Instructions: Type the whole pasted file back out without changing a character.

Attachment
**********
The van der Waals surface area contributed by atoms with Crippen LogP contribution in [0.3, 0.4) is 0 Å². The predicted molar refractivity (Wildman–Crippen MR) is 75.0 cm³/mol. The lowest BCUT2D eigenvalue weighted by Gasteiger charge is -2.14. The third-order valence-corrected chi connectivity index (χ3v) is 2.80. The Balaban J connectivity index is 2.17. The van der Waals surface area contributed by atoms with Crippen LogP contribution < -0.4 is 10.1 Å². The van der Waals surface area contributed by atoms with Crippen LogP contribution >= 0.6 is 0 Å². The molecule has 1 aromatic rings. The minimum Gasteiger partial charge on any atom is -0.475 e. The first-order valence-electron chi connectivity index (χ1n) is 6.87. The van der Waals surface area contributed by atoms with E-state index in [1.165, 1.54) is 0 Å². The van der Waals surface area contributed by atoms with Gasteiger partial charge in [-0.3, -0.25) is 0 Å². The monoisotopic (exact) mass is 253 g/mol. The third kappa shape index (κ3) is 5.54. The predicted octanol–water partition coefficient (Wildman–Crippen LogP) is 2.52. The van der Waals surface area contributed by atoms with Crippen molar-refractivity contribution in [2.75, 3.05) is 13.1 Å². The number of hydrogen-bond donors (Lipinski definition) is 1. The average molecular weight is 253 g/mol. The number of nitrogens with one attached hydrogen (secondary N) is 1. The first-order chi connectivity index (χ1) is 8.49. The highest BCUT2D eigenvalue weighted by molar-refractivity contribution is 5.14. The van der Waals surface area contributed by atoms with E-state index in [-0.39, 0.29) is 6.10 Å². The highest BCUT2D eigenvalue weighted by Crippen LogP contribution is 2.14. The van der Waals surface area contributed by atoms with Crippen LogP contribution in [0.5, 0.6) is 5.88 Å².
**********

The van der Waals surface area contributed by atoms with Crippen LogP contribution in [0.3, 0.4) is 0 Å². The predicted molar refractivity (Wildman–Crippen MR) is 75.0 cm³/mol. The lowest BCUT2D eigenvalue weighted by Gasteiger charge is -2.14. The third-order valence-corrected chi connectivity index (χ3v) is 2.80. The Balaban J connectivity index is 2.17. The van der Waals surface area contributed by atoms with Crippen LogP contribution < -0.4 is 10.1 Å². The van der Waals surface area contributed by atoms with Crippen LogP contribution >= 0.6 is 0 Å². The molecule has 1 aromatic rings. The minimum Gasteiger partial charge on any atom is -0.475 e. The first-order valence-electron chi connectivity index (χ1n) is 6.87. The van der Waals surface area contributed by atoms with E-state index in [1.165, 1.54) is 0 Å². The van der Waals surface area contributed by atoms with Gasteiger partial charge in [-0.3, -0.25) is 0 Å². The monoisotopic (exact) mass is 253 g/mol. The third kappa shape index (κ3) is 5.54. The predicted octanol–water partition coefficient (Wildman–Crippen LogP) is 2.52. The van der Waals surface area contributed by atoms with Crippen molar-refractivity contribution in [2.75, 3.05) is 13.1 Å². The number of hydrogen-bond donors (Lipinski definition) is 1. The average molecular weight is 253 g/mol. The number of nitrogens with one attached hydrogen (secondary N) is 1. The first-order chi connectivity index (χ1) is 8.49. The highest BCUT2D eigenvalue weighted by molar-refractivity contribution is 5.14. The van der Waals surface area contributed by atoms with E-state index in [-0.39, 0.29) is 6.10 Å². The highest BCUT2D eigenvalue weighted by Crippen LogP contribution is 2.14. The van der Waals surface area contributed by atoms with Crippen LogP contribution in [0.5, 0.6) is 5.88 Å².